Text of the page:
This creates both friction as well as opportunity. Email marketers must keep their files very clean, mailing only to those subscribers who are active and engaged. And to be welcome, they must create better subscriber experiences. Sender reputation is based on marketers’ practices and is the score of your ability to reach the inbox consistently and earn a response.

2. How do I break through the clutter of the inbox?

The inbox isn’t just more crowded, it’s fragmenting, becoming more device-driven and crowded. Only the best subscriber experiences will break through. The number one mistake email marketers make is forgetting about subscribers’ interests. It’s not about sending out “just one more blast” this week in order to make this month’s number. Do that too often and you’ll soon find your file churning and possibly all of your messages blocked due to high spam complaints (i.e., clicks on the Report Spam button).

Focus on building long-term relationships with your subscribers. Change your metrics to measure engagement and subscriber value, not list size or how many people bother to unsubscribe. What drives the business is response, sharing and continued activity.

Defy internal pressure to abuse the channel by sending only what’s relevant. Work hard to customize content and contact strategies to meet the life stages and needs of each key segment. Ensure that your email program contains content that’s right for the channel. Don’t duplicate with Twitter, Facebook or LinkedIn. Make each channel sing with some unique and powerful value proposition. If you can’t think of one for each channel, then you probably don’t need to be in that channel after all. Tie your business goals to subscribers’ happiness and success. They’ll reward you with response, revenue and long-term subscription.

Thanks to all who participated in the virtual event and my chat session! For everyone, let me know what you think and please share any ideas or comments below.

Stephanie Miller’s Engagement Matters: Why Good Email Gets Blocked as Bad

Our first step in email marketing return on investment is to reach the inbox. Sounds pretty straightforward, right? Yet, I’m always amazed at how many email marketers either don’t appreciate the negative impact of blocked messages or don’t know what they don’t know.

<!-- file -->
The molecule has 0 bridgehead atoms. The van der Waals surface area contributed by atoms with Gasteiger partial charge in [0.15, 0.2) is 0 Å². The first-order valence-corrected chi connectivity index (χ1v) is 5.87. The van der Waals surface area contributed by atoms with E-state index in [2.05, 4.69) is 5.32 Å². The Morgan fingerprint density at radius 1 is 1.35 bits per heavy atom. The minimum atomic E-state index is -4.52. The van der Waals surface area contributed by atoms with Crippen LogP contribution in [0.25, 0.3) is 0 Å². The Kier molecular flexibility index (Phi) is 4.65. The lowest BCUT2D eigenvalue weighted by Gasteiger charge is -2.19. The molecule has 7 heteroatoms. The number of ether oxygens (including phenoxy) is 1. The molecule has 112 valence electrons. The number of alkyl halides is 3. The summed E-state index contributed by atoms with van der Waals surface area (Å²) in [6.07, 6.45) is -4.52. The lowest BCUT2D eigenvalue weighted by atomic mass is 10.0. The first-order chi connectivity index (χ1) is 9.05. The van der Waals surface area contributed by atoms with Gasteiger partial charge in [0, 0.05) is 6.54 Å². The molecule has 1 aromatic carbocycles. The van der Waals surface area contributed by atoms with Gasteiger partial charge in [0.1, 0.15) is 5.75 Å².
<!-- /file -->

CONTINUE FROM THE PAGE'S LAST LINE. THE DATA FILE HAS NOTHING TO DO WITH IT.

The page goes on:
Our first step in email marketing return on investment is to reach the inbox. Sounds pretty straightforward, right? Yet, I’m always amazed at how many email marketers either don’t appreciate the negative impact of blocked messages or don’t know what they don’t know.

There’s no shame here. Every email marketer gets blocked occasionally, even if you have permission or generally follow best practices. The best defense is good offense: Be knowledgeable on the root causes of blocking, respect subscribers and measure inbox deliverability.

This is no tree in the proverbial forest. If your messages don’t reach the inbox, they won’t earn a response. It’s not something that happens to “that other guy.” In fact, about 20 percent of legitimate, permission-based email marketing messages and newsletters never make it to the inbox, according to a study by Return Path earlier this year. (Full disclosure, I work for Return Path).

Any lift in inbox placement goes right to the bottom line. All your metrics (e.g., opens, clicks, page views, conversions, ad revenues, etc.) will rise concurrently. The good news is that marketers can absolutely impact how messages are treated by ISPs like Hotmail, Yahoo and Gmail, and corporate system administrators.

Do not delegate inbox deliverability — a very important step to ROI — even if you delegate delivery. Your email broadcast vendor or ESP can’t do this for you. It’s a shared responsibility. A good broadcast vendor will operate an efficient delivery system, give you full reporting that includes actual inbox placement (Note: this is NOT your bounce rate) and help you follow best practices. However, no vendor can control your message content, frequency and acquisition practices. The buck stops with the marketer or sender.